Thanks to the success of the Prius and others, hybrids have become a big deal in the automotive universe – so much so that boutique carmakers like Porsche and Ferrari are looking to hybrid technology to stay relevant. Cars aren't the only people-movers moving to hybrid power, of course. Trains are adopting the technology in a bid to reduce harmful emissions and stabilize fuel costs – especially in the European Union.

German Railway Using Renewable Electricity

The German Railway (Deutsche Bahn) is Germany's biggest consumer of electricity. They use about 12 TWh, according to SPIEGEL.

And they are using renewable electricity, since their customers want them to do so.

The latest news is that everybody in a large group of customers will be traveling with 100 percent renewable electricity from April this year. People who are in the ‘Bahncard’ rebate program, people who have a monthly ticket, and people working with companies registered in the corporate rebate program.

Cars

Lotus Evora 414E Hybrid Could Get Fake Shifting Software

Today in America more than 90% of new cars are sold with an automatic transmission. The adoption of hybrid and electric cars is only accelerating this trend away from shifting for yourself, though Lotus is hoping to offer customers an electric driving experience that includes fake shifting software that mimics a manual transmission.

Electric Lotus Esprit is the Best Class Project Ever (VIDEO)

What you see above is a group of high-risk teens that built a fully electric Lotus Esprit and drove it all the way across these great United States. It's pretty awesome.

Flashback: The 80-mile Detroit Electric Car From 105 Years Ago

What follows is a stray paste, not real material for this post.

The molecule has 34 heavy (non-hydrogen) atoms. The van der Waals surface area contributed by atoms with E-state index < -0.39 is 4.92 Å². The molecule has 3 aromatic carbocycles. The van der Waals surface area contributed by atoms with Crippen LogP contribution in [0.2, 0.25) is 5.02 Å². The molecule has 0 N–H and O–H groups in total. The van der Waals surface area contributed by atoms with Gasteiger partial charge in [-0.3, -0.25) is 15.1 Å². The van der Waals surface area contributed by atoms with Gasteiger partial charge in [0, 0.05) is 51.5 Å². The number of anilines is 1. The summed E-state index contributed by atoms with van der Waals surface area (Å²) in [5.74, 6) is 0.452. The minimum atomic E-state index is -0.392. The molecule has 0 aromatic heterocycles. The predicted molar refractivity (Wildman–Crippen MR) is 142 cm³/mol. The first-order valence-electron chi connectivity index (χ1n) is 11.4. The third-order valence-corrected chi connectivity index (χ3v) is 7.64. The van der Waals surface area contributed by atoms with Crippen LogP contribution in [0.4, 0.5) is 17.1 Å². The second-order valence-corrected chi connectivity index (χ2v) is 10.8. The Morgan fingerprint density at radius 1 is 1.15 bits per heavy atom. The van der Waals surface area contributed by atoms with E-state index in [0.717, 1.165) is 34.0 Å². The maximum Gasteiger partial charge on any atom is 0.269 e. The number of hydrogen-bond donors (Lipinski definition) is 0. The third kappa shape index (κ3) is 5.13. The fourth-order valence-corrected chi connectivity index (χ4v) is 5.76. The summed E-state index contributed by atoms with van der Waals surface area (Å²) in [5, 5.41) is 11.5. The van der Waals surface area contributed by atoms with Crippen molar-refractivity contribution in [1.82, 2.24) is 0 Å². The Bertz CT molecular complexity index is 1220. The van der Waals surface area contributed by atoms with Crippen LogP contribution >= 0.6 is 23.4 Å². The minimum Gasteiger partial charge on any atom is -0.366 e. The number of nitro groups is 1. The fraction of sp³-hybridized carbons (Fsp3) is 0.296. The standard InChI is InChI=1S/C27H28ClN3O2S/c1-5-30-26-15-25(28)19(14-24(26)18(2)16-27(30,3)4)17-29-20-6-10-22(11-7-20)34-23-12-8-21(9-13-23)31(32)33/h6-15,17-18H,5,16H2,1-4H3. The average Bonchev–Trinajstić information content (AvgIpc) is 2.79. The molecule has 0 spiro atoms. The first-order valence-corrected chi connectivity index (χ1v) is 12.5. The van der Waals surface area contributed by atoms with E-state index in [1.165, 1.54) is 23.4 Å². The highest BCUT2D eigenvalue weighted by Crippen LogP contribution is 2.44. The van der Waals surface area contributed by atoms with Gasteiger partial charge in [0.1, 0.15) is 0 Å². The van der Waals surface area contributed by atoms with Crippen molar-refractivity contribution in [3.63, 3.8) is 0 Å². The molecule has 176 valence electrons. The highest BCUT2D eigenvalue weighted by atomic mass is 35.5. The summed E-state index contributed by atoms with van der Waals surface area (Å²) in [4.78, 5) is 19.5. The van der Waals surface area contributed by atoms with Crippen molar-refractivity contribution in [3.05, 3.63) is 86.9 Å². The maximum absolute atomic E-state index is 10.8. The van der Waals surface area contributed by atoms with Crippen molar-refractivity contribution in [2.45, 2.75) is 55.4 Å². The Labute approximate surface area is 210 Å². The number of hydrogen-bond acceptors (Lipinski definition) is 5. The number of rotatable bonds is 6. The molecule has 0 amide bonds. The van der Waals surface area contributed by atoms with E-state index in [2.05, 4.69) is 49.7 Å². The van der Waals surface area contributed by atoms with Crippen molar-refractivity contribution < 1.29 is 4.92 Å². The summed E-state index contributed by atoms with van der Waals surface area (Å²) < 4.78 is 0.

Electric cars have always been around in one form or another, and when the auto industry was still in its infancy, electric vehicles were actually quite popular. To kick off a new series of articles looking at the green cars of yesteryear, we decided to go all the way back to the very beginning of the American car culture, when a little company called Detroit Electric was selling a 100% electric car with an advertised driving range of 80 miles.

NAIAS 2013: The VIA X-Truck, An 800 Horsepower Plug-In Hybrid

The name Bob Lutz is no doubt familiar to those of you who closely follow the auto industry, but for the rest of you, know that he is considered the father of the Chevy Volt. Lutz left GM after a long and storied career, though he now finds himself heading VIA, a plug-in hybrid truck company which recently unveiled an 800 horsepower concept called the X-Truck.

Hyundai Sonata Hybrid Supplants Ford Fusion As Government's Green Car Of Choice

President Barack Obama pledged to modernize the government fleet, and he has done just that… though, many of these new, fuel-efficient cars aren't American. In fact, 54% of the Obama Administration's fleet of alternatively fueled vehicles come from Asian brands.

Toyota Develops A Sporty Version of Prius C

In Japan, Toyota's Prius C, which is the subcompact version of the Prius, is called the Aqua. Toyota has developed a more aesthetically sporty conceptual version of it called the Aqua  G, with more aggressive styling, an adjusted suspension, and some other things that make it more appealing to young people.

Fisker Hasn't Built A Car In Six Months, Looks To China For New Sales

2012 was not a good year for green car maker Fisker, makers of the Fisker Karma, and the news isn't getting any better. A new report reveals that Fisker hasn't built a car in six months, which is troubling in and of itself. Even worse though, Fisker claims this is no big deal, because they have a "sufficient supply" of Karma hybrids on hand. So why is that bad?

Video: Tesla Model S On The Dyno

In the world of performance cars, the dynamometer (or dyno for short) is a tool used for measuring the horsepower and torque of a vehicle. Usually this is used for tuning purposes, but some people just like to brag about how much power their car does (or doesn't) have. We're surprised it took so long, but someone finally put their Tesla Model S on the dyno…and the results are predictably awesome.

NAIAS 2013: Tesla Model X, Supercharger Make Auto Show Debut

It has been almost a year since Tesla Motors unveiled its Model X SUVto a select group of journalists and bloggers. This year at the North American International Auto Show, Tesla finally trotted out the Model X for consumption by the rest of us lowly peons, and they brought outone of their new Supercharger charging stations as well.